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Goedverwachting Farm (Pty) Ltd vs. Adriaan Johannes Roux and Others - (31 May 2024)

Probation officer’s report cannot be used as a substitute for evidence


The present eviction application was launched in terms of section 9 of Extension of Security of Tenure Act (ESTA) on the basis that the statutory requirements in terms of section 8 of ESTA were complied with. The Appellant argued that it intended to operate a cattle farming business and was losing substantial amounts of money due the continued occupation of the Respondents. Mr. Roux however, maintained that the respondents were in legal occupation of the land by virtue of their indigenous title to the land based on the ‘Gonas Customary & Indigenous Law System’ and that the members of Deneys gave them ‘permission to look after the farm’ and ‘paid’ for the farm.

The Land Claims Court (LCC) held that the Respondents did not fall within the purview of ESTA because it was not an occupier as defined. This was on the basis it was conducting commercial farming on the land. The LCC’s decision was based solely on the statement in the probation officer’s report which held that, ‘during the 7 years residing on the farm [Mr Roux] has also indicated that he has been farming with livestock which consist of 200 pigs and 18 cattle’. The LCC, therefore, found that a commercial enterprise was being conducted and that the respondents were therefore excluded from the definition of occupier in terms of ESTA.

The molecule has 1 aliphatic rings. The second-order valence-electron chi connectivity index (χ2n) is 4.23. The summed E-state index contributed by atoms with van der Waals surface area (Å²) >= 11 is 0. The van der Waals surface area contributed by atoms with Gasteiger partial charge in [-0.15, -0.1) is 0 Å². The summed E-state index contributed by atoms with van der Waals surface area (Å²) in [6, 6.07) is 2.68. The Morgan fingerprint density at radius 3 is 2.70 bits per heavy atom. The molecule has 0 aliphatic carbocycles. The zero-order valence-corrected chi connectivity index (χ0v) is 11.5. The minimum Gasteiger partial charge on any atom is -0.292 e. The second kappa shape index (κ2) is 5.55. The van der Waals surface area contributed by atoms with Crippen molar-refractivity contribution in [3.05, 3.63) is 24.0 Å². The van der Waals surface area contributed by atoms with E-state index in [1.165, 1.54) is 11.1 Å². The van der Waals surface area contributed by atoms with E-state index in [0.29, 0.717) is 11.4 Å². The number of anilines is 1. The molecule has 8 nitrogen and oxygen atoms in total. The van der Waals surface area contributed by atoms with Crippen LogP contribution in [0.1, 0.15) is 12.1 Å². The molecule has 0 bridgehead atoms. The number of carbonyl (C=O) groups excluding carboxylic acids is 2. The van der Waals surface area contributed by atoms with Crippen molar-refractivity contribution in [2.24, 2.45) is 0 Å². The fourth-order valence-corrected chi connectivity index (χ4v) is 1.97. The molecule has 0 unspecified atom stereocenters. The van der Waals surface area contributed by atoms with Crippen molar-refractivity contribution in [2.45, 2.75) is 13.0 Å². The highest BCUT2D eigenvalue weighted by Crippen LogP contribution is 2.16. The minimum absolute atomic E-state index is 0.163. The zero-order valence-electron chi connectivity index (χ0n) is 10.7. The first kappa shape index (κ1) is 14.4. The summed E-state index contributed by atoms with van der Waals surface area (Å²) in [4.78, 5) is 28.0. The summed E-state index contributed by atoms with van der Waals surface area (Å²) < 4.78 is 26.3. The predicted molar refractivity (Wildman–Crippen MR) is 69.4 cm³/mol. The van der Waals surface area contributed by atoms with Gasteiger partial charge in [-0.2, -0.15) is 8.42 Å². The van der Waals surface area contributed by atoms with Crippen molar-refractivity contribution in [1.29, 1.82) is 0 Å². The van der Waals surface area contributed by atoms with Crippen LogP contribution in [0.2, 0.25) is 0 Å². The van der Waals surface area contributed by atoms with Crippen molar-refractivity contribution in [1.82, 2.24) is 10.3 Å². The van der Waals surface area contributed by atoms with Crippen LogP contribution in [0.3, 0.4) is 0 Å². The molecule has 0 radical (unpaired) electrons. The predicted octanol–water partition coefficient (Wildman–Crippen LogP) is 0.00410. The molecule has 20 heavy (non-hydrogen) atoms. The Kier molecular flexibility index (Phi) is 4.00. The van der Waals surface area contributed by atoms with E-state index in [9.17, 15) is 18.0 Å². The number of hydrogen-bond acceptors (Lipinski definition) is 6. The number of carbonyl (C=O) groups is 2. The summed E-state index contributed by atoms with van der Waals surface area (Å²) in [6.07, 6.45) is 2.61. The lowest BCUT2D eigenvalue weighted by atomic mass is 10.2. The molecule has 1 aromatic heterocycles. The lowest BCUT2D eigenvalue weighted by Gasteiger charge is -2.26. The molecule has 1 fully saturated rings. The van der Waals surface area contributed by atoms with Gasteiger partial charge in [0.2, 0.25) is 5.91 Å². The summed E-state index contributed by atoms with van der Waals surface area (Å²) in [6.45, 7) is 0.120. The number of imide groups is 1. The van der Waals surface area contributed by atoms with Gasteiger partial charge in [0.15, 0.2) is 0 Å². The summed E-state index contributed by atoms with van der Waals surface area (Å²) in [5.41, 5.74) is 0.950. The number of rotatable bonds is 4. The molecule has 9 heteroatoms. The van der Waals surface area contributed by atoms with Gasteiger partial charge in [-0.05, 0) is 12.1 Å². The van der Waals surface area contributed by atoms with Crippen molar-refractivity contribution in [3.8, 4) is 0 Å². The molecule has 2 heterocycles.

The probation officer’s report cannot override the court’s discretion as to whether an eviction should be granted and it does not amount to evidence. The role of a probation officer’s report is to assist a court in determining whether an eviction is just and equitable. In any event, the probation officer’s report contained several inconsistencies and inaccuracies which did not support the LCC’s finding that a commercial enterprise was being conducted thus excluding the Respondents from the definition of occupier in terms of ESTA.

The probation officer’s report cannot be used as a substitute for evidence. It was incumbent upon the respondents to raise the issue that they did not fall within the definition of an occupier in terms of ESTA and to set out the reasons therefor. The LCC impermissibly took it upon itself to make a finding on an issue that was not in dispute between the parties without hearing either party on the issue. In doing so, the LCC erred in finding that the respondents were excluded from the definition of ‘occupier’ under Section 1 of ESTA and dismissing the application for eviction on this basis. Taking into consideration that the requirements of Section 115 of ESTA have been complied with, it is just and equitable to grant an order for eviction against Mr Roux and all those occupying through him. Supreme Court upheld the appeal.


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